The short digestible videos demonstrate how to search each resource in key ways:

CanLII Tutorial Videos Saskatchewan Cases Search Tutorial Videos
  1. A Basic “How-To” (5:57)
  2. Searching for a Case with a Common Name (3:08)
  3. Noting Up a Case with CanLII (2:22)
  4. Searching for Case Law (2:04)
  5. Searching for Legislation (2:44)
  1. What is the Saskatchewan Cases Search? (1:46)
  2. Finding a Particular Case (2:32)
  3. Finding a Case of Unknown Name (2:39)
  4. Noting Up a Case (2:45)
  5. Noting Up a Statute (4:56)

The Law Society library will continue to develop new tutorial videos for other online resources.  Please let us know what you think about these videos and if you have any suggestions.

If you have any questions, ask a Law Society Librarian! We are pleased to provide high-quality legal research services to Saskatchewan members in person, on the telephone, or by email.

 

AskLibnEmail reference@lawsociety.sk.ca
Call 306-569-8020 in Regina
Toll-free 1-877-989-4999
Fax 306-569-0155

Rangefindr – You’re Doing it Wrong! (Tip of the Week)

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By Ken Fox

rangefindrRangefindr is a fabulous source for searching sentencing ranges in Canada. If you are a Saskatchewan lawyer, I am happy to say that you have access through our Members Section. Otherwise, if you are a criminal lawyer I highly recommend you speak to your firm librarian or whoever is in charge of licensing online resources.

I have had several people tell me that Rangefindr is difficult to use, and in particular that any search returns only a paucity of hits. So I came here to tell you that there is nothing wrong with Rangefindr – you’re just doing it wrong! There, don’t you feel better now? The problem isn’t with Rangefindr, it’s just your shoddy searching technique.

Basically, you’re checking too many boxes. No matter how sophisticated a search engine is, it is limited by the encoding of its data. Rangefindr offers you hundreds of search parameters, but these are only useful to the extent that the individual documents are coded for each parameter.

For example, say the accused in your case was amenable to counselling, and while looking through the various parameters under “Accused” in Rangefindr you see the check box “Amenable to counselling” – so naturally, you check it, right?

Wrong.

Ask yourself, what percentage of Canadian sentencing decisions where the accused was amenable to counselling actually say so in the decision? And further ask, given the granularity of Rangefindr’s data, how likely is it that the coder will have re-entered that particular piece of information into the record? In order for using that check box to return a positive result, both of the above contingencies must have been met.

Let’s further develop our example. Say the accused was male, 45, charged with driving impaired, had no previous charges, and was considered by many to have a “good character,” but was also known to be a heavy drinker.

Begin with the charge – click on “OFFENCES” in the left-hand pane. This part is easy – scroll through the offences, find “Drive impaired” and click on the heading (the words, not the box), and the little box will turn black. Now look at the square at the bottom right of the screen (inside the black rectangle) – it should say “PLEASE SELECT MORE TAGS TO NARROW YOUR SEARCH.” Keep an eye on this square.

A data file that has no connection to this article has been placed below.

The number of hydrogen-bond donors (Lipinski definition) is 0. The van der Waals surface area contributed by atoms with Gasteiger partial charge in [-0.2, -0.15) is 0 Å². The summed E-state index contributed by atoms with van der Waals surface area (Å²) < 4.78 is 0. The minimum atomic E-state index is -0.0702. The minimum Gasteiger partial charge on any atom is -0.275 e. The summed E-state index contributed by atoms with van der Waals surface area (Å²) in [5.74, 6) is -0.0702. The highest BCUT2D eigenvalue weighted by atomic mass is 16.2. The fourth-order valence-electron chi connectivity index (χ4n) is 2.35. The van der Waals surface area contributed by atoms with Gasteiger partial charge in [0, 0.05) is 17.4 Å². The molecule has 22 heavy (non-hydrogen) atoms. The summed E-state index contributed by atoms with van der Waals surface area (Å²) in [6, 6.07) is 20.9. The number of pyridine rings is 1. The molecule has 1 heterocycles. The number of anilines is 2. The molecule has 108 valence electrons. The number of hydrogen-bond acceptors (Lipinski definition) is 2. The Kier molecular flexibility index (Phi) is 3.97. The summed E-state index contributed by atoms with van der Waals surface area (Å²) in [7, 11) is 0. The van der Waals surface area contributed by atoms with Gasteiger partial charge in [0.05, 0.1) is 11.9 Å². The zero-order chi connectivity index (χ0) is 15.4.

Now, let’s click on the second item in the left-pane menu, ACCUSED. And scroll through the many parameters. For the purpose of this exercise, go ahead and click on all that apply, and WATCH what happens in the square in the bottom right corner. When I click Addiction/Alcohol, I see the number 64 – that means there are 64 relevant hits in the database. Now try “Amenable to counselling” – we are down to 3! What happened? Try de-selecting “Amenable” and click “Good character” – 1 hit. In fact, ANY combination of two or more of these criteria quickly brings the results to zero. Is it because there have been no reported Canadian decisions that resemble our case? I hardly think so.

With Rangefindr, the first question you need to ask is: what are the key aspects of this case – the parameters that you are nearly 100% sure would be (1) mentioned prominently in the decision, and (2) coded into the database. Secondly, ask yourself – Self, of the remaining criteria, those vulnerable to being left out of the data entry process, which are most critical to my argument?

Less is more.

After the offence itself, what is the MOST important fact of the case? And which factors are most likely to be included in the record? Let’s say the fact that the accused had no prior record is an important factor. Select “Record” in the left-hand menu, and then click on “No previous custodial sentence.” Our number has dropped to 6 – that’s with no other parameters but the charge. Is this a reliable result? Yes, in the positive sense that we have 6 cases where the accused had no prior record – but NOT in the negative sense. The search has probably screened out many relevant cases where the accused had no criminal record, but where that piece of information did not make it into the database.

For the present example, the correct strategy is to select the offence, then click on your other important criteria one at a time to get cases where the courts considered each of the relevant factors. If you select more than a couple of boxes, you are overlying on contingencies of the data entry process.

The same applies to criteria under COMPLAINANT, CONDITIONS, DETAILS OF CASE, DETAILS OF OFFENCE, JUDGEMENT, PRE-SENTENCE, and RECORD. Only select additional parameters carefully, while keeping an eye on that results box.

A more general strategy would be to first select the charge, then one further key parameter. If the number of results is still high, select the next most important factor, and work your way down – but always check what effect each parameter has on the results, watch for dramatic drops in the number of decisions, and reflect on whether each factor is likely to eliminate good results.

For further questions or research assistance, please contact the library, or leave a comment below.